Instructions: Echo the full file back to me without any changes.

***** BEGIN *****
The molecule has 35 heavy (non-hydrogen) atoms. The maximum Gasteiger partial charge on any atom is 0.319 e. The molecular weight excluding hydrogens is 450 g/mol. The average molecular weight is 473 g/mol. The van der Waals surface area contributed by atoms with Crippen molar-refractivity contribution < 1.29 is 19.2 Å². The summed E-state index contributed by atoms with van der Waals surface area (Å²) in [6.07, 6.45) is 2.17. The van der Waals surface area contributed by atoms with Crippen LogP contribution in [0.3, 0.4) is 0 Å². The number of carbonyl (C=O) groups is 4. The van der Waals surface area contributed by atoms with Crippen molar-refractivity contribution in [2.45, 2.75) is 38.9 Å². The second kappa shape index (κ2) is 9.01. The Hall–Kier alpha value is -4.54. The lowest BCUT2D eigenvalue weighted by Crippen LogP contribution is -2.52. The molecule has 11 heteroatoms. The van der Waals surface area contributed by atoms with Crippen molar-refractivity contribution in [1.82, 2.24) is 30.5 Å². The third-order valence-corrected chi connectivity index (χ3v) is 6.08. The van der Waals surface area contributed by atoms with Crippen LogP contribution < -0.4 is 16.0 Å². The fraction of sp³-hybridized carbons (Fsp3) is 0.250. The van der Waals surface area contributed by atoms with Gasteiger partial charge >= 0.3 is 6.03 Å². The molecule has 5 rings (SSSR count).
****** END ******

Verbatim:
The molecule has 35 heavy (non-hydrogen) atoms. The maximum Gasteiger partial charge on any atom is 0.319 e. The molecular weight excluding hydrogens is 450 g/mol. The average molecular weight is 473 g/mol. The van der Waals surface area contributed by atoms with Crippen molar-refractivity contribution < 1.29 is 19.2 Å². The summed E-state index contributed by atoms with van der Waals surface area (Å²) in [6.07, 6.45) is 2.17. The van der Waals surface area contributed by atoms with Crippen LogP contribution in [0.3, 0.4) is 0 Å². The number of carbonyl (C=O) groups is 4. The van der Waals surface area contributed by atoms with Crippen molar-refractivity contribution in [2.45, 2.75) is 38.9 Å². The second kappa shape index (κ2) is 9.01. The Hall–Kier alpha value is -4.54. The lowest BCUT2D eigenvalue weighted by Crippen LogP contribution is -2.52. The molecule has 11 heteroatoms. The van der Waals surface area contributed by atoms with Crippen molar-refractivity contribution in [1.82, 2.24) is 30.5 Å². The third-order valence-corrected chi connectivity index (χ3v) is 6.08. The van der Waals surface area contributed by atoms with Crippen LogP contribution < -0.4 is 16.0 Å². The fraction of sp³-hybridized carbons (Fsp3) is 0.250. The van der Waals surface area contributed by atoms with Gasteiger partial charge >= 0.3 is 6.03 Å². The molecule has 5 rings (SSSR count).